Four months ago, news that beleaguered Harley-Davidson (NYSE:HOG) CEO Jim Ziemer planned to ride off into the sunset sent shares of the motorcycle maker soaring 8%. Presumably, investors hoped that his replacement would do better. Therefore, yesterday's 6% tumble in stock price indicates investors fear that new CEO Keith Wandell wasn't the tonic needed to fix what ails them.

I think that fear is misplaced.

Fact is, Wandell's record suggests that he just might be the right person to pull Harley out of the ditch it's been driven into and get the company turned around. A 21-year veteran of auto parts maker Johnson Controls (NYSE:JCI), Wandell served as general manager of the firm's starting, lighting, and ignition division within the Automotive Systems Group; president of the battery division within that same group; president of the entire group; and, most recently, as the company COO -- all positions of authority, I think you will agree. Also, all positions that mean Wandell deserves a degree of credit for the firm's successes and failures. So, how has Johnson fared?

At Johnson Controls, Wandell helped contribute to the company's phenomenal growth that has netted shareholders 13% annual returns during his tenure. And while it's true that Johnson has suffered recently as business fell apart at customers Ford (NYSE:F), General Motors (NYSE:GM), Honda (NYSE:HMC), and Toyota (NYSE:TM), the fact remains that Wandell's time in the executive offices has served Johnson well. From the time Wandell took over as president of Johnson's Automotive Systems Group in late July 2003, Johnson's stock has held onto its value -- as Harley's stock disintegrated.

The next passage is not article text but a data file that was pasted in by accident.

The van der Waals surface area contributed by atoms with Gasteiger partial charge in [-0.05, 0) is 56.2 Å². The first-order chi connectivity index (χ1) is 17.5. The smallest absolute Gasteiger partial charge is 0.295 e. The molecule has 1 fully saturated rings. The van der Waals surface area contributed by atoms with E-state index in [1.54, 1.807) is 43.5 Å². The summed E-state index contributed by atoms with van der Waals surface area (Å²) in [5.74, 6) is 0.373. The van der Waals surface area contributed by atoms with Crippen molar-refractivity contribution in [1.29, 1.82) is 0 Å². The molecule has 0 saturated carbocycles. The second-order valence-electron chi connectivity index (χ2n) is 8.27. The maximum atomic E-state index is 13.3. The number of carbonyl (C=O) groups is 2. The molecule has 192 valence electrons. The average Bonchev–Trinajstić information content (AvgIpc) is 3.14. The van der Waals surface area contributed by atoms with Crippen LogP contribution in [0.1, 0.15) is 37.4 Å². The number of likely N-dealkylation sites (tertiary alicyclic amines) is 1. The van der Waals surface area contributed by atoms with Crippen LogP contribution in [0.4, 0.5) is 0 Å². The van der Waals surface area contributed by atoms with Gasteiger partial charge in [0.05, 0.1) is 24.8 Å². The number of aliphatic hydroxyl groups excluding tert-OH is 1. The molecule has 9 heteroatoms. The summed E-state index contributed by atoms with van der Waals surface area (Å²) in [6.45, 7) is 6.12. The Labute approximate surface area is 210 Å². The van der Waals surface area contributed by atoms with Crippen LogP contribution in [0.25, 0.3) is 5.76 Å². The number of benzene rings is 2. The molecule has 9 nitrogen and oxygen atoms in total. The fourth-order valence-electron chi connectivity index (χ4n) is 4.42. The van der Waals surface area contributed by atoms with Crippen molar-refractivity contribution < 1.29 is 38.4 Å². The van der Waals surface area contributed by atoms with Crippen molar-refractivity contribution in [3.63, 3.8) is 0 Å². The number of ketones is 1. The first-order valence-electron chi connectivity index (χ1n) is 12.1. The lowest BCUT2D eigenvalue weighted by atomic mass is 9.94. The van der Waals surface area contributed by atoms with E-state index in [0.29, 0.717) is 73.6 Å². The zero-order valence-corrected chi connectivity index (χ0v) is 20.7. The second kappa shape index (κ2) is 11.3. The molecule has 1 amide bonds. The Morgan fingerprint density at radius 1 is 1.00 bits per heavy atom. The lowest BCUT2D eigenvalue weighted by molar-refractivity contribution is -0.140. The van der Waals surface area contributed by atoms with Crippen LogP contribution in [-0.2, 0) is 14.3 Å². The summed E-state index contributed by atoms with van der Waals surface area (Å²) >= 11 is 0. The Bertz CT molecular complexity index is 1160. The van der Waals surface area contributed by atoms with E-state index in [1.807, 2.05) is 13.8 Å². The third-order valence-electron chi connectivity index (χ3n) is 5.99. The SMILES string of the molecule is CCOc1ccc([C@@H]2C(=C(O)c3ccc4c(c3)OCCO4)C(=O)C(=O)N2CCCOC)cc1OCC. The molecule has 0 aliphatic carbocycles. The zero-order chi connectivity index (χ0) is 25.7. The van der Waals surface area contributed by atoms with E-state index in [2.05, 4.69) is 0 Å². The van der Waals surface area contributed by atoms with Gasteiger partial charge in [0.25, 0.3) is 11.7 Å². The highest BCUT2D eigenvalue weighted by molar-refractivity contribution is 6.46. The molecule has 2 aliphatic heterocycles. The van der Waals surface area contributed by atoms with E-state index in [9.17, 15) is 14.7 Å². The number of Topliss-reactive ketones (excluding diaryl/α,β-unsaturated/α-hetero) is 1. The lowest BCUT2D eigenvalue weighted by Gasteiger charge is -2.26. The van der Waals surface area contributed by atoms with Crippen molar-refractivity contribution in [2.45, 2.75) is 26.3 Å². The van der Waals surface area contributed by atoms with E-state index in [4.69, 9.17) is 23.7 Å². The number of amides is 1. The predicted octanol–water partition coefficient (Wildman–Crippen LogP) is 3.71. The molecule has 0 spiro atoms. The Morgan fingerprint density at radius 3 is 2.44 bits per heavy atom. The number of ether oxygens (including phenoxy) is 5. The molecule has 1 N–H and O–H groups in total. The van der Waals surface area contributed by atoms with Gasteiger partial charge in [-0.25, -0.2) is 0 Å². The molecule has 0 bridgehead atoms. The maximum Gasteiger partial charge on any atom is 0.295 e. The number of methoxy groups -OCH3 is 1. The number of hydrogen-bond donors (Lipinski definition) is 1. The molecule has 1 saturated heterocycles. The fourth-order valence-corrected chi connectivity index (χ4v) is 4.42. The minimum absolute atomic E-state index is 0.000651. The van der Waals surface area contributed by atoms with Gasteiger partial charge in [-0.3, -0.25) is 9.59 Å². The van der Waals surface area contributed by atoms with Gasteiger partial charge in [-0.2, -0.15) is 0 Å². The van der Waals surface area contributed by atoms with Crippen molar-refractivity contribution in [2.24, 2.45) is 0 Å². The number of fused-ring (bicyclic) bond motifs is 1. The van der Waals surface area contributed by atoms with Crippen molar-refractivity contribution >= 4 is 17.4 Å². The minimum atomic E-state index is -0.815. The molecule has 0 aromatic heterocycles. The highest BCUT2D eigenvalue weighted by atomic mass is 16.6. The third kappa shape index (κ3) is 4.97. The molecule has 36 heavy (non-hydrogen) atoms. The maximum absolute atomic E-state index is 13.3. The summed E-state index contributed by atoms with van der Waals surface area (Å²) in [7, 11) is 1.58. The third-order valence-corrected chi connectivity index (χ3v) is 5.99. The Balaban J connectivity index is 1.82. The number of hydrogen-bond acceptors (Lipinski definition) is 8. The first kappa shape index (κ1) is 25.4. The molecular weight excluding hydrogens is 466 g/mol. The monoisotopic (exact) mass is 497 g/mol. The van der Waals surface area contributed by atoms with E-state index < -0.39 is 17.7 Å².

When in a hole, stop digging
More than Johnson's stock price, however, Wandell impresses me with how he's helped run Johnson's business in this recession. As sales plummeted 22% sequentially last quarter, Wandell worked to control inventories and maximize free cash flow from the business that did get done. Result: Inventories declined throughout the year, and in a miserable time for both cars and construction, Johnson generated $545 million in cash profit over the past 12 months.

This tells me that Wandell has the chops to finally address Harley's biggest problem -- rising inventories in a time of declining sales. Thanks largely to a continued growth in inventories despite slipping sales, Harley had trouble generating cash last year, forcing management to cut its dividend and go hat-in-hand to Berkshire Hathaway (NYSE:BRK-B) for a loan.

Here's hoping that with Wandell now in charge, Harley will finally learn to fix its own problems.

Why is that? Read on and find out:

Berkshire Hathaway is a Motley Fool Inside Value recommendation. Berkshire Hathaway is a Motley Fool Stock Advisor selection. The Fool owns shares of Berkshire Hathaway.

Fool contributor Rich Smith does not own shares of any company named above. The Motley Fool has a disclosure policy.